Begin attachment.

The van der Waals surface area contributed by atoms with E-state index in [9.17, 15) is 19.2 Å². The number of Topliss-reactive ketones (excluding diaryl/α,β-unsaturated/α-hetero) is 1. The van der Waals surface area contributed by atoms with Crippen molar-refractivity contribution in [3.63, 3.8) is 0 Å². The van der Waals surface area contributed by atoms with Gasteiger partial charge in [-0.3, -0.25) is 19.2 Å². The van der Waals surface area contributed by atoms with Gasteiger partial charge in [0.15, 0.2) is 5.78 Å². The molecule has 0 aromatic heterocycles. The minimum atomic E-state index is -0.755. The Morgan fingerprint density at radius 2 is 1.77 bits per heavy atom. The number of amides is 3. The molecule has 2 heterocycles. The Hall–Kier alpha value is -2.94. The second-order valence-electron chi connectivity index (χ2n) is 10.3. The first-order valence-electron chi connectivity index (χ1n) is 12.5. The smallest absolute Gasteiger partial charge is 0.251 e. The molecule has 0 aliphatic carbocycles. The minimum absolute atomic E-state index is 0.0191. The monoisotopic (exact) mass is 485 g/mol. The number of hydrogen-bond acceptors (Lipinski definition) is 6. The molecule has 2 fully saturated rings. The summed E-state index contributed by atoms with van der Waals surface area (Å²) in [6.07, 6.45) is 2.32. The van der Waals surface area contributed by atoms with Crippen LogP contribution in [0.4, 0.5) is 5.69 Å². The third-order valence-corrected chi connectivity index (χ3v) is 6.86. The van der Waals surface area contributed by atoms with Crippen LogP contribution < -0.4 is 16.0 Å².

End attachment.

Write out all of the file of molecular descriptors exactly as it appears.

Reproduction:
The van der Waals surface area contributed by atoms with E-state index in [9.17, 15) is 19.2 Å². The number of Topliss-reactive ketones (excluding diaryl/α,β-unsaturated/α-hetero) is 1. The van der Waals surface area contributed by atoms with Crippen molar-refractivity contribution in [3.63, 3.8) is 0 Å². The van der Waals surface area contributed by atoms with Gasteiger partial charge in [-0.3, -0.25) is 19.2 Å². The van der Waals surface area contributed by atoms with Gasteiger partial charge in [0.15, 0.2) is 5.78 Å². The molecule has 0 aromatic heterocycles. The minimum atomic E-state index is -0.755. The Morgan fingerprint density at radius 2 is 1.77 bits per heavy atom. The number of amides is 3. The molecule has 2 heterocycles. The Hall–Kier alpha value is -2.94. The second-order valence-electron chi connectivity index (χ2n) is 10.3. The first-order valence-electron chi connectivity index (χ1n) is 12.5. The smallest absolute Gasteiger partial charge is 0.251 e. The molecule has 0 aliphatic carbocycles. The minimum absolute atomic E-state index is 0.0191. The monoisotopic (exact) mass is 485 g/mol. The number of hydrogen-bond acceptors (Lipinski definition) is 6. The molecule has 2 fully saturated rings. The summed E-state index contributed by atoms with van der Waals surface area (Å²) in [6.07, 6.45) is 2.32. The van der Waals surface area contributed by atoms with Crippen LogP contribution in [0.4, 0.5) is 5.69 Å². The third-order valence-corrected chi connectivity index (χ3v) is 6.86. The van der Waals surface area contributed by atoms with Crippen LogP contribution < -0.4 is 16.0 Å².